Guiyang tops list of best-per­form­ing cities

China Daily (USA) - - BUSINESS - By HUANG YING huangy­ing@chi­nadaily.com.cn

Guiyang, the cap­i­tal city of south­west­ern China’s Guizhou province, topped the list of best-per­form­ing cities in China, beat­ing even a cou­ple of coastal megac­i­ties, ac­cord­ing to an eco­nomic study re­leased by the Milken In­sti­tute onMon­day.

The in­de­pen­dent US eco­nomic think tank based its study on a mix of eco­nomic fac­tors in 33 first- and sec­ond-tier cities and 232 thirdtier cities across China. These cities are eval­u­ated by their growth in jobs, wages and re­gional gross do­mes­tic prod­uct over one and five years, lev­els of for­eign di­rect in­vest­ment and prox­im­ity of high value-added in­dus­try em­ploy­ment.

Guiyang, which moved from the 11th po­si­tion in last year’s in­au­gu­ral rank­ing, to the top po­si­tion this year, is fol­lowed by Shang­hai and the north­ern port city of Tian­jin, which came in sec­ond and third in the rank­ing, as they did last year.

De­spite be­ing in less-de­vel­oped south­west­ern re­gions, Guiyang ben­e­fited a lot from the cen­tral gov­ern­ment’s ef­fort to bridge the gap be­tween the coastal and in­land re­gions. In par­tic­u­lar, the Belt and Road Ini­tia­tive has helped Guiyang at­tract more in­vest­ment, thus spurring eco­nomic growth.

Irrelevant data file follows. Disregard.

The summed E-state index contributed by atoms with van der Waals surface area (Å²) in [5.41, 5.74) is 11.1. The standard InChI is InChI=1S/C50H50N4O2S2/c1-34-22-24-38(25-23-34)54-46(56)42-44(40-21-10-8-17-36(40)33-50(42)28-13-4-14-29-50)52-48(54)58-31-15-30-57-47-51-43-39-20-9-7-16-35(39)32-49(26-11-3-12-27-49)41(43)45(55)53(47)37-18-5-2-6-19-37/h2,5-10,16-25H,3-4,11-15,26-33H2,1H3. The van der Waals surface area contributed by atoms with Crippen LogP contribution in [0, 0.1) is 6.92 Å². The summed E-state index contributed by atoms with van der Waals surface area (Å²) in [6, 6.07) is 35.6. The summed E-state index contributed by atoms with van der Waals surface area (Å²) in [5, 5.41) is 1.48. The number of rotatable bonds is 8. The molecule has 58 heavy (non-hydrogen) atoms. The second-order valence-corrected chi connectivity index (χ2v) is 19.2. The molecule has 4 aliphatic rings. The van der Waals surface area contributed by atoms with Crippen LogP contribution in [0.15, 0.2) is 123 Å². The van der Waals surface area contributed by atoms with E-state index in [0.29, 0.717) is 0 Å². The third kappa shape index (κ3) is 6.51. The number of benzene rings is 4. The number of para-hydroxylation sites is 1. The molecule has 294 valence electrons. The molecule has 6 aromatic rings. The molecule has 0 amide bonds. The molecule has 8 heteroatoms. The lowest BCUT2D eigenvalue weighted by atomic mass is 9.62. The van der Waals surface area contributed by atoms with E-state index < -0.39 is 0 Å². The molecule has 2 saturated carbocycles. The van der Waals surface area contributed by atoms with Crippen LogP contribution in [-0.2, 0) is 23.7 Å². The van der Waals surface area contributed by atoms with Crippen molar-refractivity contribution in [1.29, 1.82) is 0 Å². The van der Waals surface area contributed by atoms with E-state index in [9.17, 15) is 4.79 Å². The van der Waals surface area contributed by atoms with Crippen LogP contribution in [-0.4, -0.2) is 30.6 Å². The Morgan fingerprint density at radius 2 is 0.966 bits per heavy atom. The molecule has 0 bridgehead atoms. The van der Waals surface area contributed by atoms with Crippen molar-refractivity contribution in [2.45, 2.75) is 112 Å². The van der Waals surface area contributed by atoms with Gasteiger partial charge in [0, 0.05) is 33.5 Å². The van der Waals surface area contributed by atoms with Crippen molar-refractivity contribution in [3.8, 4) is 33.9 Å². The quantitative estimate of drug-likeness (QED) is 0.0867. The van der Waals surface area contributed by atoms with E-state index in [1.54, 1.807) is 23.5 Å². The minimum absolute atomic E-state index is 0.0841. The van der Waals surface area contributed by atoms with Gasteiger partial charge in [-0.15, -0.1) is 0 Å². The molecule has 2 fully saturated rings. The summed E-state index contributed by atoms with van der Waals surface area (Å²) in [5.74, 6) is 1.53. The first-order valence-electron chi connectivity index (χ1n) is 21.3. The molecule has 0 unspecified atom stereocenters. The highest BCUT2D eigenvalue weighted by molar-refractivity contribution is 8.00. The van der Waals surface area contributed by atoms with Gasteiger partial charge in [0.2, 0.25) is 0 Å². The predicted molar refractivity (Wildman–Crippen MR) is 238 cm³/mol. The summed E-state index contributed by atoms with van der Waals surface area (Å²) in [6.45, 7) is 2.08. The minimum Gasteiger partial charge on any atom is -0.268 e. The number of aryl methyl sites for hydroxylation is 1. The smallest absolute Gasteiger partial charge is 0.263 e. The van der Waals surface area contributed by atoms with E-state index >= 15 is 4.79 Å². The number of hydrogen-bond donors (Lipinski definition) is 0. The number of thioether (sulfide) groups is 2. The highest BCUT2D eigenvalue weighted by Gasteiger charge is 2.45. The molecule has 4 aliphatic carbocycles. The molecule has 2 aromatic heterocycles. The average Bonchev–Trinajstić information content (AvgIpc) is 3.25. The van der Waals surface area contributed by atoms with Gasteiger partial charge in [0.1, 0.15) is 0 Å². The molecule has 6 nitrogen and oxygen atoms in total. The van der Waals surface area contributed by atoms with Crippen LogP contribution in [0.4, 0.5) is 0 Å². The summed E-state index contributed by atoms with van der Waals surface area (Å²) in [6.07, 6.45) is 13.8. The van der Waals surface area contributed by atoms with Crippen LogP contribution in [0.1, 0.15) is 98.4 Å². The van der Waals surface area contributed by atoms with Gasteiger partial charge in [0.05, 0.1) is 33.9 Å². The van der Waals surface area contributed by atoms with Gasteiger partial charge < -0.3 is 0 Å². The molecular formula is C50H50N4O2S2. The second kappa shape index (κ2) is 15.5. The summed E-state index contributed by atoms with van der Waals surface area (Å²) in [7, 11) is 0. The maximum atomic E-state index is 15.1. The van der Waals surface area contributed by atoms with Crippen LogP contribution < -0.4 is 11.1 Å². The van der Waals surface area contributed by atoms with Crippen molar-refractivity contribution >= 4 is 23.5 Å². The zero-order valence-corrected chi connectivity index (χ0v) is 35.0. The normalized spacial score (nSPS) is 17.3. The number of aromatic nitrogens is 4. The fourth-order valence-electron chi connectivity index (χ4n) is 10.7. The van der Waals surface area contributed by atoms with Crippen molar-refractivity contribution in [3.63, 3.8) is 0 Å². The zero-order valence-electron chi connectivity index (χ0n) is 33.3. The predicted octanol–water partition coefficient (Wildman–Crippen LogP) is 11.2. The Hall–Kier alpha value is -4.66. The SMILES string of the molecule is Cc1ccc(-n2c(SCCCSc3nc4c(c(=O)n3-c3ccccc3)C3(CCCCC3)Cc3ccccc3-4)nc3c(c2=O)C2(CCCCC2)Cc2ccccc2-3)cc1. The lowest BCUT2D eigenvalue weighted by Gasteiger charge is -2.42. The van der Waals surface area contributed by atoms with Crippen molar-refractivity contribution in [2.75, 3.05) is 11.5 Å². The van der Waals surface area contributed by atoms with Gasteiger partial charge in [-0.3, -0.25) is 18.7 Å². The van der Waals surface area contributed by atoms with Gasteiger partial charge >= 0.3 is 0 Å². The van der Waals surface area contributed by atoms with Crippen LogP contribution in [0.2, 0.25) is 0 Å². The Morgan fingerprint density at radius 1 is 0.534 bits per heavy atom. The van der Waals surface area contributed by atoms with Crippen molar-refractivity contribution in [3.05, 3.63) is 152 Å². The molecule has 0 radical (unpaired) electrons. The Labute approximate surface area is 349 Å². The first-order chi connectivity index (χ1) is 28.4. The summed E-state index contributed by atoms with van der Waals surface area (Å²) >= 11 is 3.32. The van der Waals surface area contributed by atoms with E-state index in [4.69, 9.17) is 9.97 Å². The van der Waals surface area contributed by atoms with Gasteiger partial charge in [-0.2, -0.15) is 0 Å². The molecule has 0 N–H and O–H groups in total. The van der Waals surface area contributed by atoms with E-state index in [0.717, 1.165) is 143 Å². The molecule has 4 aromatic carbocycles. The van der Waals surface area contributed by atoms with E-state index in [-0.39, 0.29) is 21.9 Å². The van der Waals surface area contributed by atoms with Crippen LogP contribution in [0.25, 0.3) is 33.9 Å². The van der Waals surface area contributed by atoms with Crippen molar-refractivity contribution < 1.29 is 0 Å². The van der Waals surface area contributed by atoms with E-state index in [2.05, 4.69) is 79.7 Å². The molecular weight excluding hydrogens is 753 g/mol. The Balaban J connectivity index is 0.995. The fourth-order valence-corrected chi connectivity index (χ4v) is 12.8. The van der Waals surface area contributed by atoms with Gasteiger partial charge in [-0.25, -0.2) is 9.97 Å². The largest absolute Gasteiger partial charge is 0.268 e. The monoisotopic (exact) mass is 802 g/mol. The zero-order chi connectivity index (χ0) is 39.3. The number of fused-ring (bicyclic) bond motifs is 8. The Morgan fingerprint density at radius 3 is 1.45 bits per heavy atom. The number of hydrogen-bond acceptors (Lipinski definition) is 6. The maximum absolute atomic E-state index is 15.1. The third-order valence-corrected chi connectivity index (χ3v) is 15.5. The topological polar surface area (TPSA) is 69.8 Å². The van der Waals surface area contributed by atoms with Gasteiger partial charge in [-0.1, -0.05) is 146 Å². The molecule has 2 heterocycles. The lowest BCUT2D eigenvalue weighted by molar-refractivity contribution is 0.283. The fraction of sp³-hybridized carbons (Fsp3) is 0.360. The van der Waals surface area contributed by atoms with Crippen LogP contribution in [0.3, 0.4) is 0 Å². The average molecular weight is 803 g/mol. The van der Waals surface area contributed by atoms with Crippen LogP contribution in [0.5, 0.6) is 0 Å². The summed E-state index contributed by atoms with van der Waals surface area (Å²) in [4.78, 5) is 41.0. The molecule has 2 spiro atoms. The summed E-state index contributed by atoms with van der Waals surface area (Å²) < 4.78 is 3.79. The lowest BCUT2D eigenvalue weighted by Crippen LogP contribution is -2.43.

“Our data-driven anal­y­sis re­veals that in­creased open­ness, eco­nomic re­struc­tur­ing, and ur­ban­iza­tion, of­ten in the form of ma­jor ur­ban clus­ter­ing, have all led to eco­nomic im­prove­ment and de­vel­op­ment in China,” said Perry Wong, man­ag­ing direc­tor of re­search at the Milken In­sti­tute, who is also

The cities in the less-de­vel­oped in­land re­gions have el­e­vated their growth rates...” man­ag­ing direc­tor of re­search, Milken In­sti­tute

Perry Wong, co-au­thor of the study re­port.

Ac­cord­ing to the World Bank, China’s ur­ban­iza­tion rate reached 56 per­cent at the end of 2015, ex­ceed­ing the tar­geted rate of 51 per­cent set by the 12th Five-Year Plan (2011-15).

“The cities in the less-de­vel­oped in­land re­gions have el­e­vated their growth rates as large-scale ur­ban­iza­tion con­tin­ues to drive China’s econ­omy,” saidWong.

Among the top 10 cities in the rank­ing of first- and sec­ond-tier cities, half of them are coastal cities in eastern, north­east­ern and south­ern China, in­clud­ing Dalian in Liaon­ing province and Haikou in Hainan province, the rest are all from the in­land re­gions.

Two in­land cities be­sides Guiyang de­buted in the top 10 list for the first time — Nan­chang in Jiangxi province and Xi’an in Shaanxi province came in the sev­enth and ninth place re­spec­tively.

The in­creased open­ness brought up by China’s 12th Five-Year Plan and the Belt and Road Ini­tia­tive also helped un­lock po­ten­tial trad­ing op­por­tu­ni­ties along a se­ries of in­land re­gions.

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